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  • Given how the events unfolded after Danny Trevathan's dirty hit, it's clear the NFL still doesn't know how to deal with dangerous head-to-head blows.
By Max Meyer
September 29, 2017

Three quick thoughts from the Packers’ dominant 35–14 win over the Bears:

1. There will be a lot of people questioning the NFL’s procedures on in-game player safety following an absolutely gruesome hit by Bears linebacker Danny Trevathan on Packers wideout Davante Adams (WARNING: This is a graphic blow). Adams’ mouthpiece went flying, and players immediately afterward were frantically calling for medical help. Adams gave a thumbs up as he was stretchered off the field, but the team later announced he was being evaluated for head and neck injuries along with a possible concussion.

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During the offseason, NFL owners approved ejections for egregious hits to the head, and the refs had a clear-cut example of one Thursday night at Lambeau Field. Yet, the flag came in pretty late after the vicious blow and it wasn’t even from the ref who was closest to the play. To make matters worse, Trevathan wasn't ejected and remained on the field. Now, he could very well—and should—receive a hefty fine and suspension for the hit, but the fact that this is how the situation unfolded shows that the NFL still has a far way to go in terms of handling player safety.

2. After this loss, John Fox’s record with the Bears dropped to 10-26. For a coach who’s on the hot seat, wouldn’t you want to roll with the players who give you the best chance of winning? Mike Glennon simply isn’t the answer under center. After Aaron Rodgers drove the Packers for an opening-drive touchdown, Glennon responded by getting strip-sacked on Chicago’s first offensive play. The Packers capitalized with another touchdown, and Glennon then fumbled away the next possession by losing a snap off his knee. The Bears are not built to come back from big deficits—this is a team reliant on its potent rushing attack and solid defense—evidenced by Glennon adding to his turnover total by throwing two interceptions later in the game. Chicago traded up to draft Mitchell Trubisky at the No. 2 spot for him to be the franchise signal-caller. Fox likely needs a major positive development to keep his job, and the better Hail Mary play for him is rolling the dice with Trubisky rather than going down with the Glennon ship.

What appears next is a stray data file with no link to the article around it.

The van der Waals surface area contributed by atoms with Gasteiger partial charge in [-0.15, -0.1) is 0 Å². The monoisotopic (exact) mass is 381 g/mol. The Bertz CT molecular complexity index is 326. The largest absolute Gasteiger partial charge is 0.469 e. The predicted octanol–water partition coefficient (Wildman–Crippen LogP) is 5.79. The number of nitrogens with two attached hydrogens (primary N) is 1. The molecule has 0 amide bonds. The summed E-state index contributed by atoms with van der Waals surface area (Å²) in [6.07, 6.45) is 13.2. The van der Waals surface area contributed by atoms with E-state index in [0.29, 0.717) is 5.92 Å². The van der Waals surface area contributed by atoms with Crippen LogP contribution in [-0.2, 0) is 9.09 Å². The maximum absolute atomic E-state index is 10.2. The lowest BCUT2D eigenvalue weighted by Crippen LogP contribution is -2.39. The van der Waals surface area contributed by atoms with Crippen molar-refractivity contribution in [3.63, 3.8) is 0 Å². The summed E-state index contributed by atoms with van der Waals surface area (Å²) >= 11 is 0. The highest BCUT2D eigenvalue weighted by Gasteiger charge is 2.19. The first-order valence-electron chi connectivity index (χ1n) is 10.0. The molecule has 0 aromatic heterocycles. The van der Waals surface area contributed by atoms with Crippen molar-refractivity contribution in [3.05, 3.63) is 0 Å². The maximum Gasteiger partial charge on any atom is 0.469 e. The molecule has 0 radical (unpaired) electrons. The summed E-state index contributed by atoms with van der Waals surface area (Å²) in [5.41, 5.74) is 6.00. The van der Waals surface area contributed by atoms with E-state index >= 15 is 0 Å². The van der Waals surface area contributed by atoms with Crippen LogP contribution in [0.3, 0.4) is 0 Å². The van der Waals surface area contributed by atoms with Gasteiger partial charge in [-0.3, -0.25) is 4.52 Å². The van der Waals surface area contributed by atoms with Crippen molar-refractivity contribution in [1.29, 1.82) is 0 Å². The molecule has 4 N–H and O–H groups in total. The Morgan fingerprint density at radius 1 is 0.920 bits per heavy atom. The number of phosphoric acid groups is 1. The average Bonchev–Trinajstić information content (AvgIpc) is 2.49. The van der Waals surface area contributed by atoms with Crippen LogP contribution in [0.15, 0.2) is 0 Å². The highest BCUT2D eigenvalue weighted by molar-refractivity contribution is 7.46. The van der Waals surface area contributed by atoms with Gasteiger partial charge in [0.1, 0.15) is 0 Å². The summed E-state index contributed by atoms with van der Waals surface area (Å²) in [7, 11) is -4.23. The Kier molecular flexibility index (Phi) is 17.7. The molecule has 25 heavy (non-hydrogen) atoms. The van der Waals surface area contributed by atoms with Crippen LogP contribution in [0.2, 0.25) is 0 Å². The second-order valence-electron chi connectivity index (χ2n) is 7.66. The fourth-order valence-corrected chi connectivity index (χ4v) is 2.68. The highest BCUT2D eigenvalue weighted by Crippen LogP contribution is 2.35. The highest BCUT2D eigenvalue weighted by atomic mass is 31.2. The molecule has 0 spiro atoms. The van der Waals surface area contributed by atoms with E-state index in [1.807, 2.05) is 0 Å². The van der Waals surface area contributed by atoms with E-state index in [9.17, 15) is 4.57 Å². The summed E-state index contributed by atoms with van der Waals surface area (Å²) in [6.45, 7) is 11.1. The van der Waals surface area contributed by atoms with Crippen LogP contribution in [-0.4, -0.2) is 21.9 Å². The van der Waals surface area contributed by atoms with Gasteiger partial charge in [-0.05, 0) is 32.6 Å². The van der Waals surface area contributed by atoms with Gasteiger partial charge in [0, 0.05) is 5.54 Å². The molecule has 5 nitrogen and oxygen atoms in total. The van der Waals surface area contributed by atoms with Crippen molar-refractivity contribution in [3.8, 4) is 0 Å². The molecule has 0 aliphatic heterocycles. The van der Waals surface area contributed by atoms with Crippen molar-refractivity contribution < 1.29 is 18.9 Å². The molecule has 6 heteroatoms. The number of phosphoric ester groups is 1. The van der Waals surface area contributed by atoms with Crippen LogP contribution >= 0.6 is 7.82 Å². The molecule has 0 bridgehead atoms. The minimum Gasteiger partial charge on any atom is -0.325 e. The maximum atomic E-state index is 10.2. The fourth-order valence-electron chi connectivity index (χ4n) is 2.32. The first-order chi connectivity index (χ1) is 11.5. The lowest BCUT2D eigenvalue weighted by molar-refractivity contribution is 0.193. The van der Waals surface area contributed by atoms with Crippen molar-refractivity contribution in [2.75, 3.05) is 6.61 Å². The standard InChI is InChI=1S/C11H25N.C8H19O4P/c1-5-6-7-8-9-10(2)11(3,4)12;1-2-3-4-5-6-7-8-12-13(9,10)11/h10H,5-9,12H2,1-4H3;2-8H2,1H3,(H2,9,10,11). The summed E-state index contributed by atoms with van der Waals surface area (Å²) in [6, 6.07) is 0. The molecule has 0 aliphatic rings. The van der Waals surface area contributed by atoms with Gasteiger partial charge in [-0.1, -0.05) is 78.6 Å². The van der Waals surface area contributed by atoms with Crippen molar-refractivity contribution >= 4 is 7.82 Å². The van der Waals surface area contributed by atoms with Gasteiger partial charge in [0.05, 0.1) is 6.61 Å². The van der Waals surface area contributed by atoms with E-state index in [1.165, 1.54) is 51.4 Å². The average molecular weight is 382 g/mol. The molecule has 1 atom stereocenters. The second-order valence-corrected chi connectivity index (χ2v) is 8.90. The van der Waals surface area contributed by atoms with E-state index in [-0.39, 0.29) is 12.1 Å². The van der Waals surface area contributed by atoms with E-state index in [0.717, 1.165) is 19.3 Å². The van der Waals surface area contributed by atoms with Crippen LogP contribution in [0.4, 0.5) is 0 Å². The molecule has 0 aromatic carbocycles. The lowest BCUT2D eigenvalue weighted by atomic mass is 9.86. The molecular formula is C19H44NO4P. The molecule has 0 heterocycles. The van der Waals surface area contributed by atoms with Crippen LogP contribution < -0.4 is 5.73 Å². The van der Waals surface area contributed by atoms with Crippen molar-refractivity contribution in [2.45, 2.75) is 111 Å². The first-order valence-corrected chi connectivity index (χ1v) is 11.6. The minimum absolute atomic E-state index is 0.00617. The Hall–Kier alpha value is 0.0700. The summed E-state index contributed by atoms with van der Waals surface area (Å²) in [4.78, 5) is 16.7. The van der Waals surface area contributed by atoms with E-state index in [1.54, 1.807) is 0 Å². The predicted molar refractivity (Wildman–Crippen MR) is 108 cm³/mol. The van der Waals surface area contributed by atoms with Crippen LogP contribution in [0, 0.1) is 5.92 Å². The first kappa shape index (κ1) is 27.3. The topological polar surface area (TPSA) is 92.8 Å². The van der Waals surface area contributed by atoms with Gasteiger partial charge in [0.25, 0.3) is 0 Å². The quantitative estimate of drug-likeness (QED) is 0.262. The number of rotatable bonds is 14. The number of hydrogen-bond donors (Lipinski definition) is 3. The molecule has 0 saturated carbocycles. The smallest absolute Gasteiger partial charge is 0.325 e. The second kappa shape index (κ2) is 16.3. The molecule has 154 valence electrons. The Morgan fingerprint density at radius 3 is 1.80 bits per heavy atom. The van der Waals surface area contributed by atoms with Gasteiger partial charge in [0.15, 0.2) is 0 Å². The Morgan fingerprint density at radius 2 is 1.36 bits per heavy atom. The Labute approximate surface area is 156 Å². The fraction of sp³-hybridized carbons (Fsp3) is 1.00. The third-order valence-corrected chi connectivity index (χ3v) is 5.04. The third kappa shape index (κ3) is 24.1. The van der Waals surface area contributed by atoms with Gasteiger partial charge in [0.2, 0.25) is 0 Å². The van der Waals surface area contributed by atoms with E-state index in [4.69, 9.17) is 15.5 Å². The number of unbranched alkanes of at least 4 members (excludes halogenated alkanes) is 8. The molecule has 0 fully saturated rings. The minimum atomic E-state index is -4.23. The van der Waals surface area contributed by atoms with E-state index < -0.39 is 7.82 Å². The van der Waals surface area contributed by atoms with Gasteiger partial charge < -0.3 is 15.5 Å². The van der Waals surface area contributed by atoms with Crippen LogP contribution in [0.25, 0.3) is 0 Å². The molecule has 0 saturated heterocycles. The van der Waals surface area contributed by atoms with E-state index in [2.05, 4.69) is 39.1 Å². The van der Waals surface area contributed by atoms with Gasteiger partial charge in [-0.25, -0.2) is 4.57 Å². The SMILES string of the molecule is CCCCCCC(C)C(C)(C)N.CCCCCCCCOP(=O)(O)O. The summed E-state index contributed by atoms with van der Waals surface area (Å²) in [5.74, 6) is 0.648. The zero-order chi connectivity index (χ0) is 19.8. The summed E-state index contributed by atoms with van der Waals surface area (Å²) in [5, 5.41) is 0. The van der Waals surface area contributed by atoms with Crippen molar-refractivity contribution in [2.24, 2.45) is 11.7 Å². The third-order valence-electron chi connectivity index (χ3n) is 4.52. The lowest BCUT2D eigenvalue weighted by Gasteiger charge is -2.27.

3. The Packers came into Thursday night converting 66.7 percent of their red-zone visits into touchdowns, tied for the fourth-best mark in the league. Green Bay went 5-for-5 in that metric against the Bears, with Rodgers executing the offense inside the Bears’ 20-yard line to perfection. He tossed four touchdowns, spreading the scoring wealth to Jordy Nelson twice, Randall Cobb and Adams. Despite playing with a makeshift offensive line and third-string tailback for a decent amount of the game, Rodgers continued to look invincible in that portion of the field. The Packers have now scored on 43 consecutive red-zone possessions, proving that Green Bay's efficiency deep in opponents' territory is one of the biggest strengths of this team.   

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